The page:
Finally, the Fed adopted as a final rule a previously issued interim final rule lowering reserve requirement ratios on transaction accounts maintained at depository institutions to zero percent. The rule takes effect upon publication in the Federal Register. Read the proposed ruleRead the final rule.

FinCEN Proposes New Reporting Requirements for Crypto Transactions

With criminals increasingly turning to virtual currencies to move illicit funds, the Financial Crimes Enforcement Network last week proposed new requirements for certain transactions involving convertible virtual currency or digital assets with legal tender status, or LDTA. Under the rule, banks would be required to submit reports, keep records and verify the identity of customers in relation to transactions involving these types of assets that are held in both “hosted” wallets—those held at a financial institution—as well as in “unhosted” wallets, which are not hosted by a third-party financial institution.

Banks would be required to file a report to FinCEN with certain information related to a CVC or LTDA transaction and counterparty, and to verify the identity of their customer, if a counterparty to the transaction is using an unhosted or otherwise covered wallet and the transaction is greater than $10,000. Banks would also be required to keep records of a customer’s CVC or LTDA transaction and counterparty—including verifying the identity of their customer—if a counterparty is using an unhosted or otherwise covered wallet and the transaction is greater than $3,000.

FinCEN noted that the proposal does not modify the regulatory definition of “monetary instruments” or otherwise alter existing Bank Secrecy Act regulatory requirements applicable to monetary instruments. Comments on the proposal are due Jan. 4. Read the proposal.

Banks Use Video Software to Host Santa Visits

While a visit from St. Nicholas is a much-loved tradition at many bank branches, social distancing has led banks to cancel these visits. A new article on ABA Bank Marketing speaks with banks that are using their virtual video banking solutions to host free Santa visits for kids.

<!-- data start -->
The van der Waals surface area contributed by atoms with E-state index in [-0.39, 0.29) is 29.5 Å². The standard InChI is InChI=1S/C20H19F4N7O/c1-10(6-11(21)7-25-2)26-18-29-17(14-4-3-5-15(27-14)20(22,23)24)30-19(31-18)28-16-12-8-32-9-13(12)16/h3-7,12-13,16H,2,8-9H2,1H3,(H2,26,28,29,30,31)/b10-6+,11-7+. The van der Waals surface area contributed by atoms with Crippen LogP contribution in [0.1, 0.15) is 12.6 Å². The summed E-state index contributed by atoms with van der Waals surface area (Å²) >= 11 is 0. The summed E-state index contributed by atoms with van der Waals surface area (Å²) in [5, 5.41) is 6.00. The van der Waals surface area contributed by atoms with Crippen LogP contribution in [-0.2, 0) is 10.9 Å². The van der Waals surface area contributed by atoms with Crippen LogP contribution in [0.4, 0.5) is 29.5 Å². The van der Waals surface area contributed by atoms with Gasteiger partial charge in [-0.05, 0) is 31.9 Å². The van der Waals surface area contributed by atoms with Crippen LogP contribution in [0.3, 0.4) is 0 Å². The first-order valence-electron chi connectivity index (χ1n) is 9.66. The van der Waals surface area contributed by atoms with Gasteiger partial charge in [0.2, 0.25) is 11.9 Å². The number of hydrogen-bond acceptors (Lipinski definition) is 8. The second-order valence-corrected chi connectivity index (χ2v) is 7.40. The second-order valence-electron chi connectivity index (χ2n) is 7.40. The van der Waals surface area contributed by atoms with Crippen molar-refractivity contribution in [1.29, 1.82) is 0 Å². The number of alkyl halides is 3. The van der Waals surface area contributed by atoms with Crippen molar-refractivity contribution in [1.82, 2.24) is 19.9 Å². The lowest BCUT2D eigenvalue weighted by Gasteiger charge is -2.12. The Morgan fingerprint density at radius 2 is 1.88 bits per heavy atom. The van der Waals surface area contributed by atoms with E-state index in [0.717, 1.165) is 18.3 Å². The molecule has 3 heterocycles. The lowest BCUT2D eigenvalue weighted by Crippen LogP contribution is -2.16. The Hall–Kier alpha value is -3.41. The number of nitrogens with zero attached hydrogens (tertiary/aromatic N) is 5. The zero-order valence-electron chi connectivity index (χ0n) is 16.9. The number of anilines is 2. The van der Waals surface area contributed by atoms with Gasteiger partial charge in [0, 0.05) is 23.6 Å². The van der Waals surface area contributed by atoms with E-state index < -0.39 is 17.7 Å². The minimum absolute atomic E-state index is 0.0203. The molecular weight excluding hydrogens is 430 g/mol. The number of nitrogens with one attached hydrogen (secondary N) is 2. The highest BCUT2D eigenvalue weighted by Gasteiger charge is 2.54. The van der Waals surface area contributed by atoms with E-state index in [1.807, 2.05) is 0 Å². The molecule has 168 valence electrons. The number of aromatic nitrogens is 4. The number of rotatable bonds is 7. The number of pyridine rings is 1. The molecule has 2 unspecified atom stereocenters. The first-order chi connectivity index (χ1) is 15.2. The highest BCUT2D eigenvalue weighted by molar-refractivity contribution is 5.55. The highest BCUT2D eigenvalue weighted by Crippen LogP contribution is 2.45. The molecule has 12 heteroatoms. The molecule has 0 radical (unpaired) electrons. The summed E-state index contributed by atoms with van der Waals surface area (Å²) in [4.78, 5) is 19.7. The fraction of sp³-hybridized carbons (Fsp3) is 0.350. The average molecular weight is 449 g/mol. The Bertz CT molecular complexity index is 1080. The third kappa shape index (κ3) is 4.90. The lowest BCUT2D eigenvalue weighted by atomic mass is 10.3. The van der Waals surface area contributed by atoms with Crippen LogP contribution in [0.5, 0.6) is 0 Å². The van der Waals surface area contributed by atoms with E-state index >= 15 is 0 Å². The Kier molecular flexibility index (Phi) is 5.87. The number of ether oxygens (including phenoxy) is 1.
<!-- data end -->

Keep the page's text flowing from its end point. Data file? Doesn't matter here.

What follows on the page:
“Bank employees stepped up with beards and red suits to channel as much Santa cheer as could possibly transfer through computer screens to appreciative families,” wrote Craig Colgan. “Families made appointments and simply downloaded an app or clicked on a web link to connect to Santa from their living rooms.”

At StonehamBank in Stoneham, Mass., for example, an employee dressed as Kris Kringle used its Face2Face video banking app to connect with families. “This year is looking a lot different for families and we wanted to find a way to spread holiday cheer safely,” said CEO Edward F. Doherty Jr. “We had an overwhelming response to this event. Our team was so happy we were able to offer this to our community members.” Read the article.

Happy Holidays from the SDBA

The team at the South Dakota Bankers Association wishes everyone peace, joy and prosperity throughout the coming year. Thank you for your continued support and involvement in our association. We look forward to working with you in the years to come.

During the holiday season, we like to thank our membership by making donations to worthy causes. The SDBA this year has made donations to Make-A-Wish South Dakota and Capital Area United Way.

The SDBA Office will be closed on Thursday and Friday, Dec. 24-25. We will reopen on Monday, Dec. 28. May the holiday spirit be with you and your loves ones today and throughout the new year.

 Compliance Alliance

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Contact Alisa Bousa, SDBA, at 605.224.1653 or via email.